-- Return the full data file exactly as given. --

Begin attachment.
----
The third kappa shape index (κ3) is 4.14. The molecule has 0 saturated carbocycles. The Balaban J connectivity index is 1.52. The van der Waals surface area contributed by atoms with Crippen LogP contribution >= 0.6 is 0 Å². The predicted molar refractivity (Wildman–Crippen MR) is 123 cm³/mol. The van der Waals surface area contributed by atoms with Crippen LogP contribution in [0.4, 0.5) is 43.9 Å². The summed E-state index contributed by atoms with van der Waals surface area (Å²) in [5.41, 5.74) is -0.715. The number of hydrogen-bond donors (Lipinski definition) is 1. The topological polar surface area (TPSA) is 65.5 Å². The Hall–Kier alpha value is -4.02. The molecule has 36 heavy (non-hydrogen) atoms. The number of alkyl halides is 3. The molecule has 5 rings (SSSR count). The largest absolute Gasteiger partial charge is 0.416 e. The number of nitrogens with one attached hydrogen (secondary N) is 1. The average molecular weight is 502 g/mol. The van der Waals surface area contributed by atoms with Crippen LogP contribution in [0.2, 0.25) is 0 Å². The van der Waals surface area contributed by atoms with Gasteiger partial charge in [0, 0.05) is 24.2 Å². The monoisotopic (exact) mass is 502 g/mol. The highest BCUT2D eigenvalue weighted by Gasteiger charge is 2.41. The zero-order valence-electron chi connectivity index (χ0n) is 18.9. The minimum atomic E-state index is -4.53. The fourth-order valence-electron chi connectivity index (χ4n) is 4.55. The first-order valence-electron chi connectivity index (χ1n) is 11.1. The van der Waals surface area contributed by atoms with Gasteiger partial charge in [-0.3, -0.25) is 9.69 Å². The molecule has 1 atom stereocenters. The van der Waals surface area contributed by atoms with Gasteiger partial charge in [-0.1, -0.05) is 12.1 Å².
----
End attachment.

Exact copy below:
The third kappa shape index (κ3) is 4.14. The molecule has 0 saturated carbocycles. The Balaban J connectivity index is 1.52. The van der Waals surface area contributed by atoms with Crippen LogP contribution >= 0.6 is 0 Å². The predicted molar refractivity (Wildman–Crippen MR) is 123 cm³/mol. The van der Waals surface area contributed by atoms with Crippen LogP contribution in [0.4, 0.5) is 43.9 Å². The summed E-state index contributed by atoms with van der Waals surface area (Å²) in [5.41, 5.74) is -0.715. The number of hydrogen-bond donors (Lipinski definition) is 1. The topological polar surface area (TPSA) is 65.5 Å². The Hall–Kier alpha value is -4.02. The molecule has 36 heavy (non-hydrogen) atoms. The number of alkyl halides is 3. The molecule has 5 rings (SSSR count). The largest absolute Gasteiger partial charge is 0.416 e. The number of nitrogens with one attached hydrogen (secondary N) is 1. The average molecular weight is 502 g/mol. The van der Waals surface area contributed by atoms with Crippen LogP contribution in [0.2, 0.25) is 0 Å². The van der Waals surface area contributed by atoms with Gasteiger partial charge in [0, 0.05) is 24.2 Å². The monoisotopic (exact) mass is 502 g/mol. The highest BCUT2D eigenvalue weighted by Gasteiger charge is 2.41. The zero-order valence-electron chi connectivity index (χ0n) is 18.9. The minimum atomic E-state index is -4.53. The fourth-order valence-electron chi connectivity index (χ4n) is 4.55. The first-order valence-electron chi connectivity index (χ1n) is 11.1. The van der Waals surface area contributed by atoms with Gasteiger partial charge in [-0.3, -0.25) is 9.69 Å². The molecule has 1 atom stereocenters. The van der Waals surface area contributed by atoms with Gasteiger partial charge in [-0.1, -0.05) is 12.1 Å².